Learn more about ZBLAN production on the ISS National Lab in the Upward feature article “Exotic Glass Fibers From Space: The Race to Manufacture ZBLAN.”
Manufacturing Human Tissue
A new ISS National Lab facility seeks to enable the manufacture of human tissues, and eventually organs, in space to benefit human health back on Earth. Techshot, Inc. is developing a BioFabrication Facility that is scheduled to launch to the ISS National Lab on SpaceX’s upcoming 18th commercial resupply services mission. Another bioprinter is also being developed by Made In Space in partnership with the bioprinter company Allevi. Biomanufacturing in a microgravity environment is valuable because the absence of gravity could eliminate the need for scaffolding (structures to support the bioinks used in 3D bioprinting). The scaffolding required in biomanufacturing on Earth makes it difficult to construct the necessary small void spaces in tissues, and the ISS National Lab could help scientists overcome this current hurdle in the 3D bioprinting of human organs.
Learn more about Techshot’s BioFabrication Facility in this recent BBC article.
Testing Materials in the Extreme Conditions of Space
The ISS National Lab also provides access to the extreme environment of space, where materials can be exposed to harsh conditions including radiation, unattenuated solar illumination (exposure to the sun that has not been weakened by Earth’s atmosphere), atomic oxygen (highly reactive single-oxygen atoms), ultrahigh vacuum, and temperature extremes. Such exposure allows investigators to analyze the durability of materials at an accelerated rate, providing important information on materials with uses both in space and in harsh conditions on Earth.
The Materials International Space Station Experiments (MISSE) Flight Facility, developed by Alpha Space Test and Research Alliance, provides a platform for materials and component exposure testing on the ISS National Lab. The facility is mounted to the exterior of the ISS and houses payload carriers that can be robotically installed and retrieved using Canadarm2. Over the past two decades, NASA has led eight previous MISSE missions; however, these missions required spacewalks for installation and retrieval. The MISSE Flight Facility provides four sides of exposure, enabling durability and performance testing of samples such as polymers, sensors and other components, 3D-printed materials, paints and coatings, fabrics, and biofilms with applications ranging from space technology and remote sensing to solar technology, telecommunications, and even medicine.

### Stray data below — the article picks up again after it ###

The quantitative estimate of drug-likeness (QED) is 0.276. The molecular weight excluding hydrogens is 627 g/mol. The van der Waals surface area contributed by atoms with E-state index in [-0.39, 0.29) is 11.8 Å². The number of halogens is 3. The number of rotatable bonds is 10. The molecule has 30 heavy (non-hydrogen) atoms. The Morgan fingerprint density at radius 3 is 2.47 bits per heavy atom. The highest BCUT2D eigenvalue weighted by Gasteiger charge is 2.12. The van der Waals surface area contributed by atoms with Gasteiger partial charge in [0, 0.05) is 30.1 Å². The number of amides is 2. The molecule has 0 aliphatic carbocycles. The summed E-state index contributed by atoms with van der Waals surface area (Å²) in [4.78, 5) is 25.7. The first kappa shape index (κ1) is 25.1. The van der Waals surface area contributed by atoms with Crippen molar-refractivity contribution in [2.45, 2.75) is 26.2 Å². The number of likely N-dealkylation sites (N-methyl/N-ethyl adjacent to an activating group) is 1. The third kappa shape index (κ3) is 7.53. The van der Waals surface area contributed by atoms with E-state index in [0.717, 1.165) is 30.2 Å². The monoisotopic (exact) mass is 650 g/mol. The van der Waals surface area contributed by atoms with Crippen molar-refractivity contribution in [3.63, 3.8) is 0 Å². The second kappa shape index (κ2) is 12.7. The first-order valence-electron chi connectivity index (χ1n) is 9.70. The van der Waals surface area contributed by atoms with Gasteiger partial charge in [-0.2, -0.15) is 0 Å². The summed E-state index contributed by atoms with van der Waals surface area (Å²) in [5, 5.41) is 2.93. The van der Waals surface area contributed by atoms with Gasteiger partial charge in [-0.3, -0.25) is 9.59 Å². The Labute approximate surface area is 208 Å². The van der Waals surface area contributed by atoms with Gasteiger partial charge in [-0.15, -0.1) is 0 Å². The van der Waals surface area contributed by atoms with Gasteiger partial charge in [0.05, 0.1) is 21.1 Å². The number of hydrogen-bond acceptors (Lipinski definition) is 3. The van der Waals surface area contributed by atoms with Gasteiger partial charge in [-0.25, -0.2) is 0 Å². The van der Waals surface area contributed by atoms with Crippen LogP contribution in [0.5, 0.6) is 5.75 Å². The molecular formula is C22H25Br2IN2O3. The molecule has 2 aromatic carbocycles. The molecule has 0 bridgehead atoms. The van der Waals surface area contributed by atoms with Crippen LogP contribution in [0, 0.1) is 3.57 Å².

Learn more about the MISSE Flight Facility in the Upward feature article, “Tough Enough for Space: Accelerating Materials Testing With a New Permanent Platform.”
Building a Roadmap for Space-based Materials R&D
In July 2018, the ISS National Lab and the National Science Foundation co-sponsored a Materials in Space Workshop that brought together thought leaders and experts in space-based R&D and materials science to discuss how the microgravity and extreme environmental conditions in low Earth orbit enable advanced materials research that is impractical or impossible on the ground. A second Materials in Space Workshop will be held in conjunction with the 2019 ISS Research and Development Conference to provide further guidance in establishing a roadmap for future advanced materials research in low Earth orbit.